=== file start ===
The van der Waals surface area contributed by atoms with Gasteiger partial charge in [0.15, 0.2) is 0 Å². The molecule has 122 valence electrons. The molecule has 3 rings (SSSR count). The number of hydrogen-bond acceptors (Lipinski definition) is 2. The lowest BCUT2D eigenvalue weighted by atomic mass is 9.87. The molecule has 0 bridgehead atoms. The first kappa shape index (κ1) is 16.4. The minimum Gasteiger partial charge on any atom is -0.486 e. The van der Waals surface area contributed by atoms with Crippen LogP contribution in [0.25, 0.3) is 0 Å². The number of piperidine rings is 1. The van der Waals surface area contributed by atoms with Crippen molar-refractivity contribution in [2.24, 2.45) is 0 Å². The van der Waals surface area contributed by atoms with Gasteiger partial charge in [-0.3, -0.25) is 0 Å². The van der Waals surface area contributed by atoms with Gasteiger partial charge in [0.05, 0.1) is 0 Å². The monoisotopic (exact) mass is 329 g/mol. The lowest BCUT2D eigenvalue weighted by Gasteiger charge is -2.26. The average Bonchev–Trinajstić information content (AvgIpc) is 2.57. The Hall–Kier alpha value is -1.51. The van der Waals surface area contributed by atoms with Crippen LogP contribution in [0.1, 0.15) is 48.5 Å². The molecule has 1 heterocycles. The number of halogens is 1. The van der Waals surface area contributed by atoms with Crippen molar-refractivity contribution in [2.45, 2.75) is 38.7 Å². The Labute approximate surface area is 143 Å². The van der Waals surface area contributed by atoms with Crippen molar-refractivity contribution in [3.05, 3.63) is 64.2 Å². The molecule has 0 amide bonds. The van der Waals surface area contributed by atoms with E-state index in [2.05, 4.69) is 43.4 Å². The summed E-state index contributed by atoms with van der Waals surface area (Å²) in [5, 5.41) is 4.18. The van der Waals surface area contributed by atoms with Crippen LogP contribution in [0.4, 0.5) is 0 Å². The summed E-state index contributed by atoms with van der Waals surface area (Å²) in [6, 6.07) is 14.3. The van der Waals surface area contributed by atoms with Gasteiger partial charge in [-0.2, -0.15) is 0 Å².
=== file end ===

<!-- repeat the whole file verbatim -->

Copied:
The van der Waals surface area contributed by atoms with Gasteiger partial charge in [0.15, 0.2) is 0 Å². The molecule has 122 valence electrons. The molecule has 3 rings (SSSR count). The number of hydrogen-bond acceptors (Lipinski definition) is 2. The lowest BCUT2D eigenvalue weighted by atomic mass is 9.87. The molecule has 0 bridgehead atoms. The first kappa shape index (κ1) is 16.4. The minimum Gasteiger partial charge on any atom is -0.486 e. The van der Waals surface area contributed by atoms with Crippen LogP contribution in [0.25, 0.3) is 0 Å². The number of piperidine rings is 1. The van der Waals surface area contributed by atoms with Crippen molar-refractivity contribution in [2.24, 2.45) is 0 Å². The van der Waals surface area contributed by atoms with Gasteiger partial charge in [-0.3, -0.25) is 0 Å². The van der Waals surface area contributed by atoms with Gasteiger partial charge in [0.05, 0.1) is 0 Å². The monoisotopic (exact) mass is 329 g/mol. The lowest BCUT2D eigenvalue weighted by Gasteiger charge is -2.26. The average Bonchev–Trinajstić information content (AvgIpc) is 2.57. The Hall–Kier alpha value is -1.51. The van der Waals surface area contributed by atoms with Crippen LogP contribution in [0.1, 0.15) is 48.5 Å². The molecule has 1 heterocycles. The number of halogens is 1. The van der Waals surface area contributed by atoms with Crippen molar-refractivity contribution in [2.45, 2.75) is 38.7 Å². The Labute approximate surface area is 143 Å². The van der Waals surface area contributed by atoms with Crippen molar-refractivity contribution in [3.05, 3.63) is 64.2 Å². The molecule has 0 amide bonds. The van der Waals surface area contributed by atoms with E-state index in [2.05, 4.69) is 43.4 Å². The summed E-state index contributed by atoms with van der Waals surface area (Å²) in [5, 5.41) is 4.18. The van der Waals surface area contributed by atoms with Crippen LogP contribution in [0.4, 0.5) is 0 Å². The summed E-state index contributed by atoms with van der Waals surface area (Å²) in [6, 6.07) is 14.3. The van der Waals surface area contributed by atoms with Gasteiger partial charge in [-0.2, -0.15) is 0 Å².